While 2020 may reluctantly be recalled as one of the most traumatic years in history for many individuals, trauma is, unfortunately, not new. A 2015 report from the National Child Traumatic Stress Initiative cites that more than two thirds of children reported at least one traumatic event by age 16 — experiencing a natural disaster, violence, or illness. Sometimes the impact of trauma can be treated, and in some cases prevented, though psycho-social effects of trauma may have long-term individual and intergenerational impact, disproportionately affecting vulnerable communities.

Nonprofit organizations have long provided the space for healing and resilience-building with the trauma-informed care model. The bright side? Foundations are showing up strong in deploying trauma-informed grantmaking, setting in motion cross-sector collaborations and community-centered investments in resilience-building, even before the world-shifting events of 2020.

Perhaps one of the most influential voices on trauma-informed care is philanthropist and media-mogul Oprah Winfrey. In a 2018 interview with CBS This Morning, she noted the philanthropic sector’s approach to helping disenfranchised people is often “working on the wrong thing … unless you fix the trauma …” Winfrey cites the critical need of asking, “What happened to that child?” rather than, “What is wrong with that child?” and leveraging resources in response to the root environment or “hole in the soul.”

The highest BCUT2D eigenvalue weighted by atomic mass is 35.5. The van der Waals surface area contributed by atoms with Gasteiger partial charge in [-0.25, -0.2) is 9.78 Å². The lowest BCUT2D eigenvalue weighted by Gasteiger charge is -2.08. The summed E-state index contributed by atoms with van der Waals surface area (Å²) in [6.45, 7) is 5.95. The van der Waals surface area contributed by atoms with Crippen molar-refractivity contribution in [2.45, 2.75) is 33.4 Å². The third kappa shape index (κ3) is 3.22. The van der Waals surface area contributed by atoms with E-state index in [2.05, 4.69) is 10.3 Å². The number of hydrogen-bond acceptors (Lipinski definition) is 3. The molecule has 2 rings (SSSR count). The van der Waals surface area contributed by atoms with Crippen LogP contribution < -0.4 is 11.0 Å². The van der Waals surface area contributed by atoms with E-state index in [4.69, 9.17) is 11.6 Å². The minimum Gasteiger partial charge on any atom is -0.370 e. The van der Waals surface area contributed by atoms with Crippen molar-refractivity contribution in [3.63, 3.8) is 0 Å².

The Scattergood Foundation’s Trauma-Informed Philanthropy resource guides equip funders to invest in community resilience models by helping funders to “understand the science behind trauma, adverse childhood experiences, and resilience; apply trauma-informed principles and practices to grantmaking; and learn about existing local efforts to implement trauma-informed practice” (2016, p. 5). The foundation was instrumental in laying the groundwork on trauma-science and the pervasive poor health and social outcomes associated with trauma that often bring people to the doors of nonprofit and human service organizations. Scattergood’s trauma-informed approach to grantmaking emphasizes healing and resilience with policy, systems, and environment in mind. The foundation was one of the first to identify the role of philanthropy in trauma-informed practice, and in its 2018 report noted, “Philanthropic organizations can play a significant role in building cross-sector networks through three key functions: providing funding, championing the cause, and fostering collaboration” (Scattergood, p. 31).

Read the full article about trauma-informed philanthropy by Mandy Sharp Eizinger at Johnson Center.